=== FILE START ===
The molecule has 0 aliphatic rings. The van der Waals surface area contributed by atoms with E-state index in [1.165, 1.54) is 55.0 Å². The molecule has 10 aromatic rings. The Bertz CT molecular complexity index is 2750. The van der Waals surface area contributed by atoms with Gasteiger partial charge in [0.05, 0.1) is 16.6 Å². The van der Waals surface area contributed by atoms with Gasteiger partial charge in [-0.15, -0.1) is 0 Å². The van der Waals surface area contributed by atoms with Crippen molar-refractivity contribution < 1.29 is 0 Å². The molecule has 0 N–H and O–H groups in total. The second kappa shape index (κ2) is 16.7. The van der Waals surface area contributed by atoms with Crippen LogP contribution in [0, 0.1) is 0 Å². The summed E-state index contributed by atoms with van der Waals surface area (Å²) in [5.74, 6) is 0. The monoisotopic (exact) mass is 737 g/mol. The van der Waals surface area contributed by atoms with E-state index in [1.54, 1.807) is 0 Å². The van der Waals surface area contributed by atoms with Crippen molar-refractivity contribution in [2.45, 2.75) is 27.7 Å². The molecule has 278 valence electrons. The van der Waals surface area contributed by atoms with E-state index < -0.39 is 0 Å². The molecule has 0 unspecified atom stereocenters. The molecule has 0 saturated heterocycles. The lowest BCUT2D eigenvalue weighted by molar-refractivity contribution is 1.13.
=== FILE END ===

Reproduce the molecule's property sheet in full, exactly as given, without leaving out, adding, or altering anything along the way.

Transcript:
The molecule has 0 aliphatic rings. The van der Waals surface area contributed by atoms with E-state index in [1.165, 1.54) is 55.0 Å². The molecule has 10 aromatic rings. The Bertz CT molecular complexity index is 2750. The van der Waals surface area contributed by atoms with Gasteiger partial charge in [0.05, 0.1) is 16.6 Å². The van der Waals surface area contributed by atoms with Gasteiger partial charge in [-0.15, -0.1) is 0 Å². The van der Waals surface area contributed by atoms with Crippen molar-refractivity contribution < 1.29 is 0 Å². The molecule has 0 N–H and O–H groups in total. The second kappa shape index (κ2) is 16.7. The van der Waals surface area contributed by atoms with Crippen LogP contribution in [0, 0.1) is 0 Å². The summed E-state index contributed by atoms with van der Waals surface area (Å²) in [5.74, 6) is 0. The monoisotopic (exact) mass is 737 g/mol. The van der Waals surface area contributed by atoms with E-state index in [1.54, 1.807) is 0 Å². The van der Waals surface area contributed by atoms with Crippen molar-refractivity contribution in [2.45, 2.75) is 27.7 Å². The molecule has 278 valence electrons. The van der Waals surface area contributed by atoms with E-state index < -0.39 is 0 Å². The molecule has 0 unspecified atom stereocenters. The molecule has 0 saturated heterocycles. The lowest BCUT2D eigenvalue weighted by molar-refractivity contribution is 1.13.